H. Americans have a strange taste for stimulants. The drinks in common use on the continent, such as under-ripe wine, alcohol and grapefruit juice, or gasoline bitters and water (commonly known by the French term "cognac") are not ordinarily acceptable in civilian circles. These drinks should be served only to those who are definitely not within the inner circle of friends. A suitable use for such drinks is for serving to one's landlord in order to break an undesirable lease.
I. The returning soldier is apt to often find his opinions differ from those of his civilian associates. One should call upon his reserve of etiquette and correct his acquaintance with such remarks as "I believe you have made a mistake," or "I'm afraid you are in error on that." DO NOT say, "Brother, you're really f----d up." This is considered impolite.
J. Upon leaving a friend's home after a visit, one may find his hat misplaced. Frequently it has been placed in a closet. One should turn to one's host and say, "I don't seem to have my hat. Could you help me find it?" DO NOT say, "Don't anyone leave this room. Some S.O.B. has stolen my hat."
K. In traveling in the U.S., particularly in a strange city, it is often necessary to spend the night. Hotels are provided for this purpose, and almost anyone can give directions to the nearest hotel. Here, for a small sum, one can register and be shown to a room where he can sleep for the night. The present practice of entering the nearest home, throwing the occupants into the yard and taking over the premises will cease.
L. Whiskey, a common American drink, may be offered to the soldier on social occasions. It is considered a reflection on the uniform to snatch the bottle from the hostess and drain the bottle, cork and all. All individuals are cautioned to exercise extreme control in these circumstances.
M. In motion picture theaters, seats are provided. Helmets are not required. It is not considered good form to whistle every time a female over eight or under ninety crosses the screen. If vision is impaired by the person in the seat in front, there are plenty of other seats which can be occupied. DO NOT hit him across the back of the head and say, "Move your head, jerk, I can't see a damn thing."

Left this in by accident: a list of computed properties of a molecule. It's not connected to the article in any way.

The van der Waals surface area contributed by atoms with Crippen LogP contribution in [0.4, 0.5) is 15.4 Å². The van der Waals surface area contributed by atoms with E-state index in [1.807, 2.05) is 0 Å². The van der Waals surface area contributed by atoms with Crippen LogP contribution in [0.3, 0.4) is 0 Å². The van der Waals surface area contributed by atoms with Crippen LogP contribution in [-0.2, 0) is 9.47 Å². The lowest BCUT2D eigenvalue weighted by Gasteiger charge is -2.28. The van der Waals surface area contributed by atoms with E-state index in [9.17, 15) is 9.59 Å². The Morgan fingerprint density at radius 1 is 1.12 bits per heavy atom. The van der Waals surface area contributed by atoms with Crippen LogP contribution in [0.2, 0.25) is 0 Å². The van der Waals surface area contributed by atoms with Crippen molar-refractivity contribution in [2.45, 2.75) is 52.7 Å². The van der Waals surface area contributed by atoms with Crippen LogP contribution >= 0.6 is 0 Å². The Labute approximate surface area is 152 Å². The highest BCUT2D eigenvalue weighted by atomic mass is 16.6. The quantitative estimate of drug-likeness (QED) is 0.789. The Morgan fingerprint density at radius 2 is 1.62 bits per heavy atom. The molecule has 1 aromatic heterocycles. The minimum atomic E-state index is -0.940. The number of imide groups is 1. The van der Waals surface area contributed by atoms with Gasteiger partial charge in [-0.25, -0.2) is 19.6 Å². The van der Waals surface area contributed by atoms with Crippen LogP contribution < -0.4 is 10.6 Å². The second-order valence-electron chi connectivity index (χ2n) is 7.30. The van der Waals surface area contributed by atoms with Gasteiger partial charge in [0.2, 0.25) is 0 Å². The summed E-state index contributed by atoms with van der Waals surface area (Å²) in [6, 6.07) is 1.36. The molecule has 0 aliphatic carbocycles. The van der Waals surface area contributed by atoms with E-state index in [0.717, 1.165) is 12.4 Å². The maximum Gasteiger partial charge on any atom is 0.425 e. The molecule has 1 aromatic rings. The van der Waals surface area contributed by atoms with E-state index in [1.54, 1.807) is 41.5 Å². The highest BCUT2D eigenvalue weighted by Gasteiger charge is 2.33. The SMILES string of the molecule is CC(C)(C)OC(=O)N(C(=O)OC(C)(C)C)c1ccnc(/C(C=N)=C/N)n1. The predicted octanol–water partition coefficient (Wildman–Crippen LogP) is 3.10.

N. It is not proper to go around hitting everyone of draft age in civilian clothes. He might have been released from the service for medical reasons. Ask for his credentials, and if he can't show any, then go ahead and slug him.
O. Upon retiring, one will often find a pair of pajamas laid out on the bed. (Pajamas, it should be explained, are two-piece garments which are donned after all clothing has been removed.) The soldier, confronted by these garments, should assume an air of familiarity and act as though he is used to them. A casual remark such as, "My, what a delicate shade of blue," will usually suffice. Under NO circumstances say, "How in the hell do you expect me to sleep in a get-up like that?"
P. Air raids and enemy patrols aren't encountered in America. Therefore, it is not necessary to wear the helmet in church or at social gatherings, or to hold the weapon ready, loaded and locked, when talking to civilians in the streets.
3. All individuals returning to the U.S. will make every effort to conform to the customs and habits of the regions visited and to make themselves as inconspicuous as possible. Any actions which reflect upon the honor of the uniform will be promptly dealt with.
For the commanding general: